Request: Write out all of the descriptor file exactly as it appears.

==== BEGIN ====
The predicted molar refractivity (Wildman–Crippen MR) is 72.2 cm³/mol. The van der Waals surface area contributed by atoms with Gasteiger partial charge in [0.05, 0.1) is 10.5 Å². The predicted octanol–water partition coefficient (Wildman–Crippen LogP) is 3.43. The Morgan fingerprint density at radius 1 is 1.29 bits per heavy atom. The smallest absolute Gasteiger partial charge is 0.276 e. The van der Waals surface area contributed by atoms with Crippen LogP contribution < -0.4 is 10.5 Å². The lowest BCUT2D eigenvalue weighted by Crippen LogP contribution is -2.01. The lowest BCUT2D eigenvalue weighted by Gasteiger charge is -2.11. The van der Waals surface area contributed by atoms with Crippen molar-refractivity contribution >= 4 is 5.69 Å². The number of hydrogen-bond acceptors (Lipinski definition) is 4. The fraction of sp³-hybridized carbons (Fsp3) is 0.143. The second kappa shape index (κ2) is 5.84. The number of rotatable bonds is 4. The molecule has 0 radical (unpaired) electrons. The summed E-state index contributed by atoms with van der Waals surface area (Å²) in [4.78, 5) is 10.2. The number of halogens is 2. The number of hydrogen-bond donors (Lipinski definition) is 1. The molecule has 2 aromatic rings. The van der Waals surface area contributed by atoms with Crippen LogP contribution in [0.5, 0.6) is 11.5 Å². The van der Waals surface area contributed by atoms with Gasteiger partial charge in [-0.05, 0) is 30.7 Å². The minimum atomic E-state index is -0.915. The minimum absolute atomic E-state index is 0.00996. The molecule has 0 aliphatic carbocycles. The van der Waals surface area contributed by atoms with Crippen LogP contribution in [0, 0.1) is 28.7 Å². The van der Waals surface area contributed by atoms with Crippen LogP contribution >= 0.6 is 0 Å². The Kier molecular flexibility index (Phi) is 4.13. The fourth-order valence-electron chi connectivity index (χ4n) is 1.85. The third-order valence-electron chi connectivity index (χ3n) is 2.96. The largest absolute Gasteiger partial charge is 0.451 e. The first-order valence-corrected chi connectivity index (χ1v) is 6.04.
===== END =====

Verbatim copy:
The predicted molar refractivity (Wildman–Crippen MR) is 72.2 cm³/mol. The van der Waals surface area contributed by atoms with Gasteiger partial charge in [0.05, 0.1) is 10.5 Å². The predicted octanol–water partition coefficient (Wildman–Crippen LogP) is 3.43. The Morgan fingerprint density at radius 1 is 1.29 bits per heavy atom. The smallest absolute Gasteiger partial charge is 0.276 e. The van der Waals surface area contributed by atoms with Crippen LogP contribution < -0.4 is 10.5 Å². The lowest BCUT2D eigenvalue weighted by Crippen LogP contribution is -2.01. The lowest BCUT2D eigenvalue weighted by Gasteiger charge is -2.11. The van der Waals surface area contributed by atoms with Crippen molar-refractivity contribution >= 4 is 5.69 Å². The number of hydrogen-bond acceptors (Lipinski definition) is 4. The fraction of sp³-hybridized carbons (Fsp3) is 0.143. The second kappa shape index (κ2) is 5.84. The number of rotatable bonds is 4. The molecule has 0 radical (unpaired) electrons. The summed E-state index contributed by atoms with van der Waals surface area (Å²) in [4.78, 5) is 10.2. The number of halogens is 2. The number of hydrogen-bond donors (Lipinski definition) is 1. The molecule has 2 aromatic rings. The van der Waals surface area contributed by atoms with Crippen LogP contribution in [0.5, 0.6) is 11.5 Å². The van der Waals surface area contributed by atoms with Gasteiger partial charge in [-0.05, 0) is 30.7 Å². The minimum atomic E-state index is -0.915. The minimum absolute atomic E-state index is 0.00996. The molecule has 0 aliphatic carbocycles. The van der Waals surface area contributed by atoms with Crippen LogP contribution in [0, 0.1) is 28.7 Å². The van der Waals surface area contributed by atoms with Crippen LogP contribution >= 0.6 is 0 Å². The Kier molecular flexibility index (Phi) is 4.13. The fourth-order valence-electron chi connectivity index (χ4n) is 1.85. The third-order valence-electron chi connectivity index (χ3n) is 2.96. The largest absolute Gasteiger partial charge is 0.451 e. The first-order valence-corrected chi connectivity index (χ1v) is 6.04.